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DET@BOS: Tigers can't complete the comeback at Fenway

BOSTON -- At least manager Jim Leyland and the Tigers can leave Fenway Park knowing what needs to be fixed. The hard part is actually doing it.

For the second straight night, the bullpen wasted a quality start and the Tigers struggled to hit with runners in scoring position, paving the way to a walk-off loss as the Red Sox celebrated a 4-3 win.

"We've got to get going and start to get some big hits again -- and put the ball in play with a man on third and less than two outs," Leyland said in his office after the game. "We're pitching pretty good, so you hate to waste good pitching performances like we have the last couple nights."

Justin Verlander pitched eight strong innings, allowing three runs on six hits, including two solo homers. Al Alburquerque relieved him in the ninth and walked leadoff batter Kevin Youkilis, before a single and an intentional walk loaded the bases. After getting one out, Alburquerque served up a walk-off single to Carl Crawford.

"For two nights in a row we walked the [go-ahead runner] in a crucial situation, and that's a no-no," Leyland said. "That comes back to haunt you like it did tonight. Alburquerque has the type of stuff that can strike a righty or lefty out. He walked the first guy, and it cost him."

Two days after Leyland removed Joaquin Benoit from his setup duties, and one day after Daniel Schlereth gave up the game-winning hit in the eighth inning, Alburquerque's rough ninth pushed Detroit's Major League-worst bullpen ERA to 5.61.

Verlander tossed 114 pitches, allowing three runs with nine strikeouts. He had allowed two hits in 17 innings leading into Thursday. He's now thrown 10 straight quality starts to begin the season, the longest streak for a Tigers pitcher since 1919.

"It's always a big deal when you beat a pitcher like him," said Crawford. "He's a bona fide ace and had good stuff, and we just battled with him all night."

Had it not been for two pitches he admittedly left over the plate, Verlander might have had better fate.

J.D. Drew connected on a home run in the fourth, and David Ortiz followed suit in the seventh. It was the first time in four games Verlander allowed a long ball, and just the second time this year he gave up multiple home runs.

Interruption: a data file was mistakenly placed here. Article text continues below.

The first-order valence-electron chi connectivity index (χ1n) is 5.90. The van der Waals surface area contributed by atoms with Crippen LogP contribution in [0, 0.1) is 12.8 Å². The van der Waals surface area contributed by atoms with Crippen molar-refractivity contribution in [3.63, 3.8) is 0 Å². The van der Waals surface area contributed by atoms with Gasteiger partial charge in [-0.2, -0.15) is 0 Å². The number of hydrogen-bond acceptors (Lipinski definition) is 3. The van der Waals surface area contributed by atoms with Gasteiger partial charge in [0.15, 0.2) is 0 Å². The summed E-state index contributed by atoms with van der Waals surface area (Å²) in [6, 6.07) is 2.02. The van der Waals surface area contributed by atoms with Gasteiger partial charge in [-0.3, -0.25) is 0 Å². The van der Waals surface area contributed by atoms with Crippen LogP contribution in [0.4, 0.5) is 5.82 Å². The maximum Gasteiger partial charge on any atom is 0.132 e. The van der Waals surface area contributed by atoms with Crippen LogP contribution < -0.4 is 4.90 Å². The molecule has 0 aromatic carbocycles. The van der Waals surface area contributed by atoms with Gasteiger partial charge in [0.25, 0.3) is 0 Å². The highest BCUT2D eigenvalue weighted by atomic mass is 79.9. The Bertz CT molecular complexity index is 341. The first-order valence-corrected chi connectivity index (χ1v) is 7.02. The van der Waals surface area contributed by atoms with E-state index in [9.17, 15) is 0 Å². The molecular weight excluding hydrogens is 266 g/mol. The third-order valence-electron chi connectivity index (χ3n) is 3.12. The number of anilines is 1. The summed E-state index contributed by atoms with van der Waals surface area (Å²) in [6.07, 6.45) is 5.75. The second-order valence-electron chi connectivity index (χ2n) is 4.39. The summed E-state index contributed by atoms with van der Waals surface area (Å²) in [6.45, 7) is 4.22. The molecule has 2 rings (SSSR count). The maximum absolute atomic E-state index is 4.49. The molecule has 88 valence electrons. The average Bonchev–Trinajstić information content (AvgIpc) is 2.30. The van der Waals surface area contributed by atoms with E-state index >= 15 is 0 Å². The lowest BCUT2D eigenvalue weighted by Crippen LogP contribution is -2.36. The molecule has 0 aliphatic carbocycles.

"The one to Drew was horrible location," Verlander said. "I had just gotten a couple quick outs. I tried to throw a fastball down and away to get another quick out, maybe allow myself to go deeper in the game, and he just pulled it right down the line.

"If I had done a better job executing, especially there against Mr. Ortiz, we should have had the lead."

The Tigers scrapped together just one run in six innings off Red Sox starter Josh Beckett, touching him up for a walk and three singles in the second inning, but reaching base just three times after that.

The run ended Beckett's scoreless streak at 19 1/3 innings, but he used 11 fly-outs to keep the Tigers at bay. He was forced to leave the game after 83 pitches due to neck tightness.

Matt Albers replaced Beckett and pitched a clean seventh, but Brennan Boesch and Miguel Cabrera hit back-to-back home runs off Daniel Bard in the eighth to tie the game at 3. Cabrera hadn't homered since April 30, and Boesch was hitless in his last 15 at-bats.

The Tigers nearly went ahead off Red Sox closer Jonathan Papelbon in the ninth inning. Austin Jackson, who has hit safely in 11 straight games, followed Brandon Inge with back-to-back singles, and a walk by Scott Sizemore loaded the bases with one out.

But Boesch couldn't get the runner home, striking out to leave the game in Cabrera's hands.

The slugging first baseman swung through a 97-mph fastball for strike three to once again kill the rally. The Tigers were 2-for-9 with runners in scoring position Thursday and are 2-for-24 over their past three games.

"You have to put the ball in play a little bit better," Leyland said. "We're fighting to get that guy in when we have a pretty cheap opportunity to do it. We get one hit away each night from maybe even breaking the game open. We're just not taking advantage of it."

Alburquerque promptly loaded the bases after relieving Verlander in the ninth. Andy Dirks, who drove in his first career run in the second inning, threw out pinch-runner Jose Iglesias at home on Jed Lowrie's knock to shallow left field to keep the game alive, but Crawford sent a base hit to deep center field as the Red Sox celebrated their sixth straight win.

"I was just trying to get a pitch to hit," said Crawford, who also started the rally Wednesday night when he drew a two-out walk with the game tied in the eighth inning. "We had bases loaded with less than two outs, I wasn't trying to do too much but make good contact."

The Tigers have lost three in a row and head to Pittsburgh for Interleague Play on Friday.

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